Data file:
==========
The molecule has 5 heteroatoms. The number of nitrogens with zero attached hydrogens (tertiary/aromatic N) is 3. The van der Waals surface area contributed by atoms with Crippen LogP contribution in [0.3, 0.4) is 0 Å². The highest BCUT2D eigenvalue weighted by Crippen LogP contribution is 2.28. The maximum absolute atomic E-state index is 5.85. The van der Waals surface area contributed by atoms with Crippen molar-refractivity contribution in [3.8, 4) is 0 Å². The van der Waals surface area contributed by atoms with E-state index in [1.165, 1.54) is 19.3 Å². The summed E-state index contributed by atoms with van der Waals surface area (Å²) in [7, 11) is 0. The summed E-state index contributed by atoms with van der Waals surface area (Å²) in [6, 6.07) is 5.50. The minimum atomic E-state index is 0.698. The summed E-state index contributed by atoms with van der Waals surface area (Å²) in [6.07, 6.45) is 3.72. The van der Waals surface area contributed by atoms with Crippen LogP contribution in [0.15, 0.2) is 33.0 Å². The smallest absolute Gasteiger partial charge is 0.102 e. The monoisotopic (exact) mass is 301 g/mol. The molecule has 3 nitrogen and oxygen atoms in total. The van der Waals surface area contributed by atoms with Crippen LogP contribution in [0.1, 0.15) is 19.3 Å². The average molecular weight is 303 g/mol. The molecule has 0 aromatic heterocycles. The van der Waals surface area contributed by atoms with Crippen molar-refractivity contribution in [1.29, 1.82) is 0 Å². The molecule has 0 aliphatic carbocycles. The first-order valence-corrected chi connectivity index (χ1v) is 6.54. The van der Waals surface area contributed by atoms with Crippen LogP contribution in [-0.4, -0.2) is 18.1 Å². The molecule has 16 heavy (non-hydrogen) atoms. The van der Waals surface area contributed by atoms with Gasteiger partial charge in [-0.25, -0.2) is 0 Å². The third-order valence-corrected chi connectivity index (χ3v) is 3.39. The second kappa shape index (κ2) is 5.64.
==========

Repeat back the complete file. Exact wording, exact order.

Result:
The molecule has 5 heteroatoms. The number of nitrogens with zero attached hydrogens (tertiary/aromatic N) is 3. The van der Waals surface area contributed by atoms with Crippen LogP contribution in [0.3, 0.4) is 0 Å². The highest BCUT2D eigenvalue weighted by Crippen LogP contribution is 2.28. The maximum absolute atomic E-state index is 5.85. The van der Waals surface area contributed by atoms with Crippen molar-refractivity contribution in [3.8, 4) is 0 Å². The van der Waals surface area contributed by atoms with E-state index in [1.165, 1.54) is 19.3 Å². The summed E-state index contributed by atoms with van der Waals surface area (Å²) in [7, 11) is 0. The summed E-state index contributed by atoms with van der Waals surface area (Å²) in [6, 6.07) is 5.50. The minimum atomic E-state index is 0.698. The summed E-state index contributed by atoms with van der Waals surface area (Å²) in [6.07, 6.45) is 3.72. The van der Waals surface area contributed by atoms with Crippen LogP contribution in [0.15, 0.2) is 33.0 Å². The smallest absolute Gasteiger partial charge is 0.102 e. The monoisotopic (exact) mass is 301 g/mol. The molecule has 3 nitrogen and oxygen atoms in total. The van der Waals surface area contributed by atoms with Crippen LogP contribution in [0.1, 0.15) is 19.3 Å². The average molecular weight is 303 g/mol. The molecule has 0 aromatic heterocycles. The van der Waals surface area contributed by atoms with Crippen molar-refractivity contribution in [1.29, 1.82) is 0 Å². The molecule has 0 aliphatic carbocycles. The first-order valence-corrected chi connectivity index (χ1v) is 6.54. The van der Waals surface area contributed by atoms with Crippen LogP contribution in [-0.4, -0.2) is 18.1 Å². The molecule has 16 heavy (non-hydrogen) atoms. The van der Waals surface area contributed by atoms with Gasteiger partial charge in [-0.25, -0.2) is 0 Å². The third-order valence-corrected chi connectivity index (χ3v) is 3.39. The second kappa shape index (κ2) is 5.64.